Glenmark opens $100M plant in North Carolina, its first in U.S.

Glenmark's $100 million plant in Monroe, North Carolina. (North Carolina Biotechnology Center)

Glenmark was among a wave of drugmakers that decided having U.S. manufacturing was a good hedge when FDA crackdowns on facilities in India were keeping some of them from exporting to the U.S. The Mumbai-based Glenmark will see if that bet pays off when a $100 million plants open in North Carolina on Tuesday. 

The 100,000-square-foot facility is designed to produce not only a variety of fixed dose formulations in tablets and capsules but also vials and prefilled syringes as well as ampoules for inhaled formulations, the drugmaker said. The company expects to build employment there well beyond the 168 workers currently on site.

Glenmark won its first Abbreviated New Drug Application for the Monroe, North Carolina, plant in June with the FDA approval of atovaquone and proguanil hydrochloride tablets, a generic version of GlaxoSmithKline's malaria treatment Malarone. At the time, the company said the approval was the foundation for its portfolio expansion at the new site in.

Free Daily Newsletter

Like this story? Subscribe to FiercePharma!

Biopharma is a fast-growing world where big ideas come along daily. Our subscribers rely on FiercePharma as their must-read source for the latest news, analysis and data on drugs and the companies that make them. Sign up today to get pharma news and updates delivered to your inbox and read on the go.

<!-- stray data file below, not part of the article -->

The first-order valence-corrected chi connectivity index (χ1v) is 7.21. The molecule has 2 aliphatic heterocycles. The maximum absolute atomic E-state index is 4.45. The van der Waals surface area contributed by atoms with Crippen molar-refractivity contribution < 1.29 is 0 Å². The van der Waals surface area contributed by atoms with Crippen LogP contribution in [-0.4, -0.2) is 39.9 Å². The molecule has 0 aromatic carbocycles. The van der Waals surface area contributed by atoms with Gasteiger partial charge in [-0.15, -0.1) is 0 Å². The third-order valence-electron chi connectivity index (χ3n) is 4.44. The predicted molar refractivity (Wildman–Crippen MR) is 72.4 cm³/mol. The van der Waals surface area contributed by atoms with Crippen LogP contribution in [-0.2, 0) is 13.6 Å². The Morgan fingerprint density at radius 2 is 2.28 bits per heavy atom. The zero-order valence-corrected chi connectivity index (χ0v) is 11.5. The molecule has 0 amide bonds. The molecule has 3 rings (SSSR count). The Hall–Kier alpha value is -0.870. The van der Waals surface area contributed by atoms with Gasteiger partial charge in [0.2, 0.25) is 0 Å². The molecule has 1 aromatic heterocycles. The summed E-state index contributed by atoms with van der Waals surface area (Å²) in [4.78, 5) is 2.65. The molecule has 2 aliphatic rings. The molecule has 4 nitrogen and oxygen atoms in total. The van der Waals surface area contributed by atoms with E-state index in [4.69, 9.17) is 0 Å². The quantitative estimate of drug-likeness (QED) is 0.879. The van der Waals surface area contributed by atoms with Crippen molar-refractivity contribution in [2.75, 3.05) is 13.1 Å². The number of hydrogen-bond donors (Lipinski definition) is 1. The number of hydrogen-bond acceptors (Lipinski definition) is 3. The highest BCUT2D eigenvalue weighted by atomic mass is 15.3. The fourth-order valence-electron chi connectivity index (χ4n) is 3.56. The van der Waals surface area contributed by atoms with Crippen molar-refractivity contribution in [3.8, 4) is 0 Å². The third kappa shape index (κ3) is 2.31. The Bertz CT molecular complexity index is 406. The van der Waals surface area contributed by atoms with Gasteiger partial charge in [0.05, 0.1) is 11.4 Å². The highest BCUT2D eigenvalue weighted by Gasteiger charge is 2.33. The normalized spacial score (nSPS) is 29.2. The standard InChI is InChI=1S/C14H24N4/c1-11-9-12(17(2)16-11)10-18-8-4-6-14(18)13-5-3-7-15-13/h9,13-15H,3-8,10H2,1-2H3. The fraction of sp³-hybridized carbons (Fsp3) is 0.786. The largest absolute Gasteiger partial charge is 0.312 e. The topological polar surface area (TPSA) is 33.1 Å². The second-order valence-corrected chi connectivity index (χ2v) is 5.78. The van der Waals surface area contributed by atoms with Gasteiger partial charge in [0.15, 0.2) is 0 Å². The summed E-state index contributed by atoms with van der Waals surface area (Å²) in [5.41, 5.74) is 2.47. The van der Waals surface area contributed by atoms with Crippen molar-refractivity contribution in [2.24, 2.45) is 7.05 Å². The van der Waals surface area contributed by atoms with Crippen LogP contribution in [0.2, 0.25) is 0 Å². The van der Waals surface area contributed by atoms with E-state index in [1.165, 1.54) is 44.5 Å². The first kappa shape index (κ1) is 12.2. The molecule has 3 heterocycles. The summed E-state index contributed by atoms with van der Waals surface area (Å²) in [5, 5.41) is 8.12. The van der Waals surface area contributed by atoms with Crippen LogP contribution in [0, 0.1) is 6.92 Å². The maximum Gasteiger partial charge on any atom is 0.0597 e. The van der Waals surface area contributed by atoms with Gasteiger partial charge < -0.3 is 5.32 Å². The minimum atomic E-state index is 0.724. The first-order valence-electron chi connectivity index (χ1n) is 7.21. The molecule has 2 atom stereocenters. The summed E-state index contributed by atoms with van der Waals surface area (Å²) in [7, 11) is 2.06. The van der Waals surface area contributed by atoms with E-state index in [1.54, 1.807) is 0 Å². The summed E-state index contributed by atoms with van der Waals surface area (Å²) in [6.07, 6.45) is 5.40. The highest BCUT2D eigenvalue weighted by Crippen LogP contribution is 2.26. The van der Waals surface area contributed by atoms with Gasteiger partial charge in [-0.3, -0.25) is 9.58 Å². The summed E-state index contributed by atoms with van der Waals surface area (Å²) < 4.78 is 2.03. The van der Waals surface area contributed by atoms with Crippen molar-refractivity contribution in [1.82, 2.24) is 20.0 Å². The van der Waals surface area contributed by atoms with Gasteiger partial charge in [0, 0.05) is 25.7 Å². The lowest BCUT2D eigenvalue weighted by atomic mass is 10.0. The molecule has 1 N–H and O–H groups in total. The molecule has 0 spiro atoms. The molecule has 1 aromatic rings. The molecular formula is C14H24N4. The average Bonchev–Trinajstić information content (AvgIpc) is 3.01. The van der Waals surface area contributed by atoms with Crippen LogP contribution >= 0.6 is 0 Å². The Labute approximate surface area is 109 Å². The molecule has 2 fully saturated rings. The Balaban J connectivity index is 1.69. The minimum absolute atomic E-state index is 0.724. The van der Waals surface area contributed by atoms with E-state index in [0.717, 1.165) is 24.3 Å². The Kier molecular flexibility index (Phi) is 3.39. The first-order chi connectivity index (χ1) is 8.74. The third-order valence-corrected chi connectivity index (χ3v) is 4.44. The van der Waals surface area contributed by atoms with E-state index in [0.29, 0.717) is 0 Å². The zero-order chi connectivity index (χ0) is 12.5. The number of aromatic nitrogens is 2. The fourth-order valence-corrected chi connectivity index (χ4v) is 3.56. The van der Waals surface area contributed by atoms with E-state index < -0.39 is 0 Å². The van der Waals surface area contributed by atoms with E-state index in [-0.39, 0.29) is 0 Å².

RELATED: Indian pharma snaps up U.S. manufacturing with $1.5B worth of deals in 2015

Glenmark, Cipla, Lupin Pharmaceuticals and other Indian companies have established a beachhead in U.S. drug manufacturing. When Glenmark first decided to build in the U.S., Managing Director Glenn Saldanha told Dow Jones that while it will cost the company more to manufacture in the U.S. compared to India, his company can manufacture more sophisticated, higher-quality products here. "That is the trade-off," he said.

RELATED: Who’s losing on Aurobindo’s Novartis generics deal? Teva and Mylan, says analyst

The generics market in the U.S. has become increasingly difficult since Glenmark first decided to build the plant. An oversupply of cheap generics in the U.S. market has squeezed prices to the point that many drugmakers are looking to exit the market. Novartis for one decided to sell off some of its Sandoz generic business in the U.S., stop making products where margins are no longer worth it and concentrate on biosimilars and complex generics.